Software dependencies cause operational expense


I’ve been reading and re-reading The Goal (book) lately. The Goal is a book about the operational management of a factory. Originally published in 1984, it’s set before the Internet.

In the book, Alex Rogo (the factory manager) works to understand how to improve his factory. Alex is coached by Jonah, who early on presents a theory for production:

I added continuous integration to I decided to run tests both with Github actions and in the Dockerfile build of the application. And I was reflecting on the cost of doing that. Test dependencies for normal builds, and test dependencies in the tests. We need test dependencies in the tests, that can’t be avoided. But not necessarily in the Docker builds themselves. Locally, I added five to ten seconds to the builds by running tests.

Perhaps ten seconds is okay. But each dependency has a cost. Those ten seconds are subtracted every time we want to deploy from now on. That means it’s harder to fix issues.

This goes for every dependency that is added. Each dependency has a weight. You have to carry it from now on. You have to handle any issues it causes, you have to accept the increase in build times, and each new local setup will be slower.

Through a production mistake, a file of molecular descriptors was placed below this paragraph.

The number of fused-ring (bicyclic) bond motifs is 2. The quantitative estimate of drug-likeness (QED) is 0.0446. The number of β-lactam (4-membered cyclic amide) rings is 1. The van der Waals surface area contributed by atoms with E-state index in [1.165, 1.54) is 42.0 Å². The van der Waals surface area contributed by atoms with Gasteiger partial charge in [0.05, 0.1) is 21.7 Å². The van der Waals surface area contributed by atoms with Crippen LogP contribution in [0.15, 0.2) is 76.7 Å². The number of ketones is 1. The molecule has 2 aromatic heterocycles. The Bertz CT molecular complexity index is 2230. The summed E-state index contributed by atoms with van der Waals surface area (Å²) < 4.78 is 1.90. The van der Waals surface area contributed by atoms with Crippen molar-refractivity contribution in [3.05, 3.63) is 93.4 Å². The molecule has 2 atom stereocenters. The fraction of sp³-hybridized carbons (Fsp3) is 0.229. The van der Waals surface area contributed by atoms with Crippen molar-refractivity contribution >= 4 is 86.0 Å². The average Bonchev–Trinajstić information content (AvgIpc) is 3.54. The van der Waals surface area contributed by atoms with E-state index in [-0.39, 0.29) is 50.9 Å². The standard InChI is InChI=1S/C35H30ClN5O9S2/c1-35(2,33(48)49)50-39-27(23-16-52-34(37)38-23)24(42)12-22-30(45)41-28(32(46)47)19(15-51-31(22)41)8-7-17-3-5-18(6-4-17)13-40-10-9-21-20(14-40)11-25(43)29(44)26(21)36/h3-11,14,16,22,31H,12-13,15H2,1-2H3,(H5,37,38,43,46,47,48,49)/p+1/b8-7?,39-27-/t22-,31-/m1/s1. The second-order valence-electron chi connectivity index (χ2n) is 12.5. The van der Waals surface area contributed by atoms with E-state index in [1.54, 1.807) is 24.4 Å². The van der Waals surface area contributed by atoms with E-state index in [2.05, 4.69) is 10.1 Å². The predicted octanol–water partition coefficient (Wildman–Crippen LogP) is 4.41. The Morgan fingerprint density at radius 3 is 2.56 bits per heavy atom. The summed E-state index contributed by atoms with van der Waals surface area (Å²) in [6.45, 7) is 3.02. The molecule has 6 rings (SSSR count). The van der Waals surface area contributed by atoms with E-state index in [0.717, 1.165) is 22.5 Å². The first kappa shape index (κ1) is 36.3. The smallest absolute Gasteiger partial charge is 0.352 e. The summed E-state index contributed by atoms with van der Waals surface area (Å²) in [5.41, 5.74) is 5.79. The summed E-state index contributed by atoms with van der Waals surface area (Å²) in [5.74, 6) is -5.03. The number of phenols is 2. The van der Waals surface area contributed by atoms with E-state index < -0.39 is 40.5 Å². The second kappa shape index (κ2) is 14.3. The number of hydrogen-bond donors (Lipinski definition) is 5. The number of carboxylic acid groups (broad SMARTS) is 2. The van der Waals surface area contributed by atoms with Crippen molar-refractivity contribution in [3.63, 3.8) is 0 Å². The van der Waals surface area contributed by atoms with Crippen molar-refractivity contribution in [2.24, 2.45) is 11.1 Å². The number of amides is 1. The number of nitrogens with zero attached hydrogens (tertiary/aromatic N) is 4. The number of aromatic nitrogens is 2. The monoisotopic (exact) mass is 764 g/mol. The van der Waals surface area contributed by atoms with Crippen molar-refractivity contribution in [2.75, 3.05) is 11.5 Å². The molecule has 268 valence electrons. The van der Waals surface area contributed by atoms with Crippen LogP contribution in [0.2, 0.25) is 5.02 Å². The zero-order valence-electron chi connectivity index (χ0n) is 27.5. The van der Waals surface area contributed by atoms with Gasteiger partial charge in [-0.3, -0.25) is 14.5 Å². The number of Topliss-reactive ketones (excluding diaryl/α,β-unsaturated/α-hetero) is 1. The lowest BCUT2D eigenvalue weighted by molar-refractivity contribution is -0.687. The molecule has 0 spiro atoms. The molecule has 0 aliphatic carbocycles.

“The Goal” from The Goal (book) is to increase throughput while simultaneously decreasing inventory and operational expense. Our “test before deploy” (CICD) strategy increases operational expense (more code, more dependencies). But it also enables us to increase throughput and decrease inventory. We increase throughput by spending less time debugging when something goes wrong that the tests could have catched. We decrease inventory by shipping smaller increments of code to production, where those increments can be tested.